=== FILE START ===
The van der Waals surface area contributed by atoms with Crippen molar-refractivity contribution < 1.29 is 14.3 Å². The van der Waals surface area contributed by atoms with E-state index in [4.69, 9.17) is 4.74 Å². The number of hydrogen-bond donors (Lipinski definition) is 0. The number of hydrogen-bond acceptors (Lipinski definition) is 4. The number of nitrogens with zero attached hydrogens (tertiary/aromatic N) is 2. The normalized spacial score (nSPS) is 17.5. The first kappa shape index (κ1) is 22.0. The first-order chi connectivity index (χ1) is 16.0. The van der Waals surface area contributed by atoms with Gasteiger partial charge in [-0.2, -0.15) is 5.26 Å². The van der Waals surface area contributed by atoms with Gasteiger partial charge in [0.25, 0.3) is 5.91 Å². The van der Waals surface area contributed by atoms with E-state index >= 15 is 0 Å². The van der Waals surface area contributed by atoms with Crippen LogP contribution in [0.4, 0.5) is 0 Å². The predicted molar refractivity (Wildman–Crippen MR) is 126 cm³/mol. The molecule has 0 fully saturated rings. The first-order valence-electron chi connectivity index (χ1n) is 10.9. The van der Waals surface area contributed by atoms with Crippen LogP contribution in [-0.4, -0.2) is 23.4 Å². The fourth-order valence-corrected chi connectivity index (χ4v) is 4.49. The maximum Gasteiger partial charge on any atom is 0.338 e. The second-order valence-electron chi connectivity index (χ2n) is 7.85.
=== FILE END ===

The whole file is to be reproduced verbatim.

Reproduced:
The van der Waals surface area contributed by atoms with Crippen molar-refractivity contribution < 1.29 is 14.3 Å². The van der Waals surface area contributed by atoms with E-state index in [4.69, 9.17) is 4.74 Å². The number of hydrogen-bond donors (Lipinski definition) is 0. The number of hydrogen-bond acceptors (Lipinski definition) is 4. The number of nitrogens with zero attached hydrogens (tertiary/aromatic N) is 2. The normalized spacial score (nSPS) is 17.5. The first kappa shape index (κ1) is 22.0. The first-order chi connectivity index (χ1) is 16.0. The van der Waals surface area contributed by atoms with Gasteiger partial charge in [-0.2, -0.15) is 5.26 Å². The van der Waals surface area contributed by atoms with Gasteiger partial charge in [0.25, 0.3) is 5.91 Å². The van der Waals surface area contributed by atoms with E-state index >= 15 is 0 Å². The van der Waals surface area contributed by atoms with Crippen LogP contribution in [0.4, 0.5) is 0 Å². The predicted molar refractivity (Wildman–Crippen MR) is 126 cm³/mol. The molecule has 0 fully saturated rings. The first-order valence-electron chi connectivity index (χ1n) is 10.9. The van der Waals surface area contributed by atoms with Crippen LogP contribution in [-0.4, -0.2) is 23.4 Å². The fourth-order valence-corrected chi connectivity index (χ4v) is 4.49. The maximum Gasteiger partial charge on any atom is 0.338 e. The second-order valence-electron chi connectivity index (χ2n) is 7.85.